Article Contents
Article Contents

# The (homological) persistence of gerrymandering

• * Corresponding author: Tom Needham

The first and third author were supported by NSF Convergence Accelerator Grant No. OIA-1937095

• We apply persistent homology, the dominant tool from the field of topological data analysis, to study electoral redistricting. We begin by combining geographic and electoral data from a districting plan to produce a persistence diagram. Then, to see beyond a particular plan and understand the possibilities afforded by the choices made in redistricting, we build methods to visualize and analyze large ensembles of alternative plans. Our detailed case studies use zero-dimensional homology (persistent components) of filtered graphs constructed from voting data to analyze redistricting in Pennsylvania and North Carolina. We find that, across large ensembles of partitions, the features cluster in the persistence diagrams in a way that corresponds strongly to geographic location, so that we can construct an average diagram for an ensemble, with each point identified with a geographical region. Using this localization lets us produce zonings of each state at Congressional, state Senate, and state House scales, show the regional non-uniformity of election shifts, and identify attributes of partitions that tend to correspond to partisan advantage.

The methods here are set up to be broadly applicable to the use of TDA on large ensembles of data. Many studies will benefit from interpretable summaries of large sets of samples or simulations, and the work here on localization and zoning will readily generalize to other partition problems, which are abundant in scientific applications. For the mathematically and politically rich problem of redistricting in particular, TDA provides a powerful and elegant summarization tool whose findings will be useful for practitioners.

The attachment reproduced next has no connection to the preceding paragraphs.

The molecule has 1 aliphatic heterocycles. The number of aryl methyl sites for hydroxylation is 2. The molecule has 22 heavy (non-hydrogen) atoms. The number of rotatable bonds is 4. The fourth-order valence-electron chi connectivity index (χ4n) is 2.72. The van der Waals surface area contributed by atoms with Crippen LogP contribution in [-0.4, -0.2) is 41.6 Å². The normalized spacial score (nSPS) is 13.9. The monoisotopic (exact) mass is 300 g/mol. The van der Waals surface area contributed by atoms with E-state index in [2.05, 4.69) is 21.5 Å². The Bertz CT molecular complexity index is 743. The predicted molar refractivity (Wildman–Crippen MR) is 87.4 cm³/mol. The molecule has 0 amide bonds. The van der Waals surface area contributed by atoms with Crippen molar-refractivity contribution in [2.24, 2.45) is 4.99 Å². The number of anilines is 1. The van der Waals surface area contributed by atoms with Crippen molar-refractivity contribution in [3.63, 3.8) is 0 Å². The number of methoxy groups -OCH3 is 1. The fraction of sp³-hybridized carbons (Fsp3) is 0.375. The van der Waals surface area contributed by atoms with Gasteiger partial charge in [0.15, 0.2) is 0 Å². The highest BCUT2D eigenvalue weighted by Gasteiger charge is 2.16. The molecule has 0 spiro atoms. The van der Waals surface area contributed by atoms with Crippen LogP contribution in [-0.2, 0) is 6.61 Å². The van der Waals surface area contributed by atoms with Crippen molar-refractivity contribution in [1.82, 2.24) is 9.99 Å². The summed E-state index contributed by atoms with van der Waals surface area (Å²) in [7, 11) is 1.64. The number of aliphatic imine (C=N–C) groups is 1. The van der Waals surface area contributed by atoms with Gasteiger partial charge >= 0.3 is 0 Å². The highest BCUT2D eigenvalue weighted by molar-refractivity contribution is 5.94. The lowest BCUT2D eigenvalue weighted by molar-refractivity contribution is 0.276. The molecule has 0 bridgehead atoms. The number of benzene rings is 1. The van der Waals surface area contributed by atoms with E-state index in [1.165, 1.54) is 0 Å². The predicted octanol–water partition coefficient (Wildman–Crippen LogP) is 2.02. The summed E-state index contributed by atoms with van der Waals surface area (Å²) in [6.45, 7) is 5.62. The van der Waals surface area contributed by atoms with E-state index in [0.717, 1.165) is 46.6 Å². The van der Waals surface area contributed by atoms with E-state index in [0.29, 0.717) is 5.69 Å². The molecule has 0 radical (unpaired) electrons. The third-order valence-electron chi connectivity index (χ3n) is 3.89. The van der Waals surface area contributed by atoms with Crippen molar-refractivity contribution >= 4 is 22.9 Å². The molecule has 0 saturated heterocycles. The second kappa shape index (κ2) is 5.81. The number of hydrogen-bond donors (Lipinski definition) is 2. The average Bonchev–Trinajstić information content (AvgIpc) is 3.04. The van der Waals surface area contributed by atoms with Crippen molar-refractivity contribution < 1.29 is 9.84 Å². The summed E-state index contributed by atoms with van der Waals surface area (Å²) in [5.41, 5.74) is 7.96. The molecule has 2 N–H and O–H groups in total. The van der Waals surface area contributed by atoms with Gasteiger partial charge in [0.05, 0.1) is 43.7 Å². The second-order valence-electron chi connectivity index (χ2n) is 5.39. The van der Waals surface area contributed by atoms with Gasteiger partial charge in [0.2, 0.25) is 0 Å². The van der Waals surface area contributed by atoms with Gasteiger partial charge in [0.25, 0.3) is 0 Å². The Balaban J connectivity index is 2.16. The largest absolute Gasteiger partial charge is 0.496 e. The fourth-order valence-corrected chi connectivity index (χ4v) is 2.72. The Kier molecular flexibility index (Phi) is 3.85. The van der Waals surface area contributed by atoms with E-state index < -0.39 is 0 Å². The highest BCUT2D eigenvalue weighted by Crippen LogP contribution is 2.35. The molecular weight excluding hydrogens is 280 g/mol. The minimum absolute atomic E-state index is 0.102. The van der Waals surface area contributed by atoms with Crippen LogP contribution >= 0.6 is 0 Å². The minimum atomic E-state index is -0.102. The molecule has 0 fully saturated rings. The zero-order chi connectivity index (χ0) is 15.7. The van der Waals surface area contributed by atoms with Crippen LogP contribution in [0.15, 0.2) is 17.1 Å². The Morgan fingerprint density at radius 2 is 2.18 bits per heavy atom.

Mathematics Subject Classification: Primary: 62R40, 55N31; Secondary: 68T09.

 Citation:

• Figure 1.  This paper studies the aggregation of votes from geographic units to districts, which is intractable to study by complete enumeration of possibilities. We develop persistent homology techniques to summarize the districting problem. This figure shows a precinct map of Pennsylvania with key cities identified. The precincts are colored by voting results from the 2016 Presidential election (blue for Democratic, red for Republican). Current districts in Pennsylvania are shown with the same coloring. Note that the Congressional districts are balanced to within one-person population deviation (by 2010 Census count)

Figure 2.  Abstract graph representations of three 18-district plans for Pennsylvania

Figure 3.  The main method: turning a districting plan into a persistence diagram. The persistence diagram captures both the adjacency information and the vote shares for the districts in a plan

Figure 4.  Pairing each plan in a districting ensemble with PRES16 vote data gives an ensemble of persistence diagrams. These plots show overlays of the diagram ensembles for $k = 18, 50, 203$ respectively. In the second row, we add the Fréchet mean $\mathcal{F}$ for each ensemble, shown in red, representing an "average" persistence diagram for the ensemble

Figure 5.  Overlaid persistence diagrams with Fréchet mean (in red) for each of the NC ensembles (with PRES16 vote data)

Figure 6.  Overlaid Fréchet means for various elections in PA. In all three levels of redistricting, the geographic localization is strong enough to label the Pittsburgh feature (circled)